The yearbook page for Gov. Ralph Northam (D) from his time at Eastern Virginia Medical School features a photo of a man wearing blackface and another wearing a Ku Klux Klan outfit standing side by side.
The photo, first published by Big League Politics, is from the school’s 1984 yearbook. A spokesperson for EVMS confirmed the photo’s authenticity to HuffPost, and clarified that it came from a “student-produced publication.”
The page features the governor’s full name with photos of him. But off to the side of the page is a photo of two unnamed men dressed in the racist garb. A quote from a Willie Nelson song apparently submitted by Northam says: “There are more old drunks than old doctors in this world so I think I’ll have another beer.”
In a statement, Northam did not specify whether he was the man in blackface or in the KKK outfit but said he was “deeply sorry for the decision I made to appear as I did in this photo and for the hurt that decision caused then and now.”
He later issued an apology video indicating that he intends to serve out the rest of his term.
“I am ready to do the hard work of regaining your trust,” he said.
Later Friday, CBS News found that his 1981 yearbook at the Virginia Military Institute lists one of his nicknames as “Coonman.” “Coon” is often used as a slur for black people.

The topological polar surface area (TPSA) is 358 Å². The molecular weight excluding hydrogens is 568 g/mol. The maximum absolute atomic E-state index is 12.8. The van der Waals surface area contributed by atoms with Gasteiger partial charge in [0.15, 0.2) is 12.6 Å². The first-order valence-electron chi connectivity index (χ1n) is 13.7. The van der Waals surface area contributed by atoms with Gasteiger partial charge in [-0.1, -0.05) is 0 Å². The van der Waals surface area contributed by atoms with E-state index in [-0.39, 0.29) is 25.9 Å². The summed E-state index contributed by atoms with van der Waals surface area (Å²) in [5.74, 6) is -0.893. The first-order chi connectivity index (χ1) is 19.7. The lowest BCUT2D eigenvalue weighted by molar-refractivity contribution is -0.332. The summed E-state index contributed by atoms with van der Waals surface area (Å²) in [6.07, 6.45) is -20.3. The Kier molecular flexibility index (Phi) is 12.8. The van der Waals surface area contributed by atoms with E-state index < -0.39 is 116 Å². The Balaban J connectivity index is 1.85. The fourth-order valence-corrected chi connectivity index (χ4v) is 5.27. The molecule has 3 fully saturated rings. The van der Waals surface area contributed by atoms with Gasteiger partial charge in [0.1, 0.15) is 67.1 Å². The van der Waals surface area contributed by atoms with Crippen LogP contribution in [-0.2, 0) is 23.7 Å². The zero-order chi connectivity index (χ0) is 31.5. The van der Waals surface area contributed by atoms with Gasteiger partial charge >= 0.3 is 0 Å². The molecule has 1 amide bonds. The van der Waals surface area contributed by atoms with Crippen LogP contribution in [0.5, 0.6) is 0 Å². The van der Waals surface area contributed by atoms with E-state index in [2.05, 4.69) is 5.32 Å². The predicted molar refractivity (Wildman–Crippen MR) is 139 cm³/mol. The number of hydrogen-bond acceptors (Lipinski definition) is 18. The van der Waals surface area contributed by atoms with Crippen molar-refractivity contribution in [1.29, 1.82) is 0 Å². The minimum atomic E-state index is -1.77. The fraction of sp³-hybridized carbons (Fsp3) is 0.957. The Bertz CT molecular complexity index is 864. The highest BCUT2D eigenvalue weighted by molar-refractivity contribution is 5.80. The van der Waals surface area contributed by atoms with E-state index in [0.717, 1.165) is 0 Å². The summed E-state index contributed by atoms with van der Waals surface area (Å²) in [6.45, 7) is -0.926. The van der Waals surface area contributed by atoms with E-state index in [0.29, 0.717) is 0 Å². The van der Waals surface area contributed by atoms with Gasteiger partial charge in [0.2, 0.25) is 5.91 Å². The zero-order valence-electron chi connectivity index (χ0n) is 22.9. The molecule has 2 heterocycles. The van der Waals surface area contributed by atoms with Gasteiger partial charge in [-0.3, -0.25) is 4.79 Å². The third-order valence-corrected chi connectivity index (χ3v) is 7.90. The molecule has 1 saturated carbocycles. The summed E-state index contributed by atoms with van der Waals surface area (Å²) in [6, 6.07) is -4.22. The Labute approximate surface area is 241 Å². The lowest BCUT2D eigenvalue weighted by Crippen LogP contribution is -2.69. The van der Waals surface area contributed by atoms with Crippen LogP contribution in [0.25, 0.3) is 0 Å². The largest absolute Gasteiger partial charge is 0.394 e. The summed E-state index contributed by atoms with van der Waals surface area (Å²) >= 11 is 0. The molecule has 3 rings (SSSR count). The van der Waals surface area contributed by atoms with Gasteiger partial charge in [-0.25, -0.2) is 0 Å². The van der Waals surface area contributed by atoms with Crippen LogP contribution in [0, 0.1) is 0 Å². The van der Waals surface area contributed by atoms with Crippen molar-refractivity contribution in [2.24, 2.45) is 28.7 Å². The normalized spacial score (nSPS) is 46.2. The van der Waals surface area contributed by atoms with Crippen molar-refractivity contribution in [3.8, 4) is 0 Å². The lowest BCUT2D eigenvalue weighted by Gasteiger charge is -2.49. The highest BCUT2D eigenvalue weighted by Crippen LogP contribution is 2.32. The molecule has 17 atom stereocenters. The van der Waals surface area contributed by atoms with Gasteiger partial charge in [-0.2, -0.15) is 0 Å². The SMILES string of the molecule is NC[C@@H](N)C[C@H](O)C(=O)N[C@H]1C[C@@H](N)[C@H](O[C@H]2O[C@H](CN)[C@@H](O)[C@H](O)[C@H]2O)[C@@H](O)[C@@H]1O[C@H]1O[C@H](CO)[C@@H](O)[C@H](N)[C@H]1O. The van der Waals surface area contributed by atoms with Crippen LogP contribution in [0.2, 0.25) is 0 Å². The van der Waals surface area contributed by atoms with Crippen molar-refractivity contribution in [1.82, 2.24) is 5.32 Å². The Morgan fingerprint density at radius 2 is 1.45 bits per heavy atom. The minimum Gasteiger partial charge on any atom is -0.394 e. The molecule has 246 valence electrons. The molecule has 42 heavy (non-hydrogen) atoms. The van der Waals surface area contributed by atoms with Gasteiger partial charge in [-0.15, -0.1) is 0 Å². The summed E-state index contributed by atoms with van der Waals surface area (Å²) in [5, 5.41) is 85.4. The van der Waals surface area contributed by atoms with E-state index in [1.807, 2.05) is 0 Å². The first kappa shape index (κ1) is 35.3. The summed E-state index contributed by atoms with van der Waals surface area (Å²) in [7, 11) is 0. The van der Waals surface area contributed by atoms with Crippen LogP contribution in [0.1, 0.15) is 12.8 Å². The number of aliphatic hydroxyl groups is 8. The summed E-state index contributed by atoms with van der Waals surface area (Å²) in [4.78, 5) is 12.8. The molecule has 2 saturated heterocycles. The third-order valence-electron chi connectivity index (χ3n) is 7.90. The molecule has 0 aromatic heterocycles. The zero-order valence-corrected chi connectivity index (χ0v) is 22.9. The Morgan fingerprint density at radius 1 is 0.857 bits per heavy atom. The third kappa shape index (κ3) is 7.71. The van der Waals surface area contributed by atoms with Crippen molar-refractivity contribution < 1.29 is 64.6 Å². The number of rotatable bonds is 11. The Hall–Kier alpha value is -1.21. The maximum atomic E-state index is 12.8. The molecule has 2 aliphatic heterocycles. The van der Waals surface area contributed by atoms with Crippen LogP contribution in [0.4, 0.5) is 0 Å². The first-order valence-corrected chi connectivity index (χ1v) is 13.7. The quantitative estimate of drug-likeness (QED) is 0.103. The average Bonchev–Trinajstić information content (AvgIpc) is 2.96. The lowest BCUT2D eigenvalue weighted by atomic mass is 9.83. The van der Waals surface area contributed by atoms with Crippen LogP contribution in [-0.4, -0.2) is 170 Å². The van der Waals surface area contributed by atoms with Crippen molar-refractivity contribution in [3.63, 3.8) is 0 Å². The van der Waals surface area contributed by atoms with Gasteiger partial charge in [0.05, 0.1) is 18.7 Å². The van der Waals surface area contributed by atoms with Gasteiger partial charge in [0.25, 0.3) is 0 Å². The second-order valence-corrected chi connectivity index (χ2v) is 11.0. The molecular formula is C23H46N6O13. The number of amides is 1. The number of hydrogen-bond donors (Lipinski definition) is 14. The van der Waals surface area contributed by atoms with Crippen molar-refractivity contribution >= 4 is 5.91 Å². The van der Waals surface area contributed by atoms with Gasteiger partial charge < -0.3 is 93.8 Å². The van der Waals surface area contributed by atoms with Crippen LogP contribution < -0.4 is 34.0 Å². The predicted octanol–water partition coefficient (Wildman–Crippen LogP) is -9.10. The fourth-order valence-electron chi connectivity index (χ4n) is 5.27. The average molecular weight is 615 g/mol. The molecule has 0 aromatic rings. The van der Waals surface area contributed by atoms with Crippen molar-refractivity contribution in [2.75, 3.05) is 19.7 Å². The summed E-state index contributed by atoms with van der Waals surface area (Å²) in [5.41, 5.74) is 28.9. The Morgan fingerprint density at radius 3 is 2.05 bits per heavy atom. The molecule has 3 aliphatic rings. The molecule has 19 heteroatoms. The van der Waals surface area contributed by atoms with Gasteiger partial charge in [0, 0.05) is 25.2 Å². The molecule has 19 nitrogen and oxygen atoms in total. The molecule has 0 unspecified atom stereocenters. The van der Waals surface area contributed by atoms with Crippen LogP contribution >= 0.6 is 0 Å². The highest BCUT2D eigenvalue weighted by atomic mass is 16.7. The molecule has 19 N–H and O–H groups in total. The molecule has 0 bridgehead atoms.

“Racism has no place in Virginia,” Republican Party of Virginia Chairman Jack Wilson said in a statement. “These pictures are wholly inappropriate. If Governor Northam appeared in blackface or dressed in a KKK robe, he should resign immediately.”
But State Senate Minority Leader Richard L. Saslaw (D-Fairfax) defended the governor, The Washington Post reported.
“His whole life has been about exactly the opposite, and that’s what you need to examine, not something that occurred 30 years ago, Saslaw told the publication. “While it’s in very poor taste, I would think no one in the General Assembly … would like their college conduct examined. I would hate to have to go back and examine my two years in the Army. Trust me. I was 18 years old and I was a handful, OK? His life since then has been anything but. It’s been a life of helping people, and many times for free.”
The Virginia Legislative Black Caucus issued a statement after Northam’s apology saying they are “still processing” the “disgusting, reprehensible, and offensive” image.
“These pictures rip off the scabs of an excruciatingly painful history and are a piercing reminder of this nation’s sins,” the statement continued.
This article has been updated with a statement from the Virginia Legislative Black Caucus.